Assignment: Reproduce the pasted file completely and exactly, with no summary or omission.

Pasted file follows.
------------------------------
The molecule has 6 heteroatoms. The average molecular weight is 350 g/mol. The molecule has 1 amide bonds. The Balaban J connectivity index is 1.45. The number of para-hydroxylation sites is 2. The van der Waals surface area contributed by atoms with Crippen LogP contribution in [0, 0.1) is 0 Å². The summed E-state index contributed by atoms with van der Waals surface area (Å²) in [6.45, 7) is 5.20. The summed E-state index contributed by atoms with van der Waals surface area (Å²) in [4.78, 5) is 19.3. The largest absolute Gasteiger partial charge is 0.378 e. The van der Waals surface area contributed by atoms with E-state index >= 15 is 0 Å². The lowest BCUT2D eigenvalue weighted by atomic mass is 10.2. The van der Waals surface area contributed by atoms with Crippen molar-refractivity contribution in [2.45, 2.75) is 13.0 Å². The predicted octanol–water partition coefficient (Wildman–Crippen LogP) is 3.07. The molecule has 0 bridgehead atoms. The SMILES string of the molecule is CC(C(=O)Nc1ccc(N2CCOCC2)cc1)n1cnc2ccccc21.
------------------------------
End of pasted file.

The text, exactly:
The molecule has 6 heteroatoms. The average molecular weight is 350 g/mol. The molecule has 1 amide bonds. The Balaban J connectivity index is 1.45. The number of para-hydroxylation sites is 2. The van der Waals surface area contributed by atoms with Crippen LogP contribution in [0, 0.1) is 0 Å². The summed E-state index contributed by atoms with van der Waals surface area (Å²) in [6.45, 7) is 5.20. The summed E-state index contributed by atoms with van der Waals surface area (Å²) in [4.78, 5) is 19.3. The largest absolute Gasteiger partial charge is 0.378 e. The van der Waals surface area contributed by atoms with E-state index >= 15 is 0 Å². The lowest BCUT2D eigenvalue weighted by atomic mass is 10.2. The van der Waals surface area contributed by atoms with Crippen molar-refractivity contribution in [2.45, 2.75) is 13.0 Å². The predicted octanol–water partition coefficient (Wildman–Crippen LogP) is 3.07. The molecule has 0 bridgehead atoms. The SMILES string of the molecule is CC(C(=O)Nc1ccc(N2CCOCC2)cc1)n1cnc2ccccc21.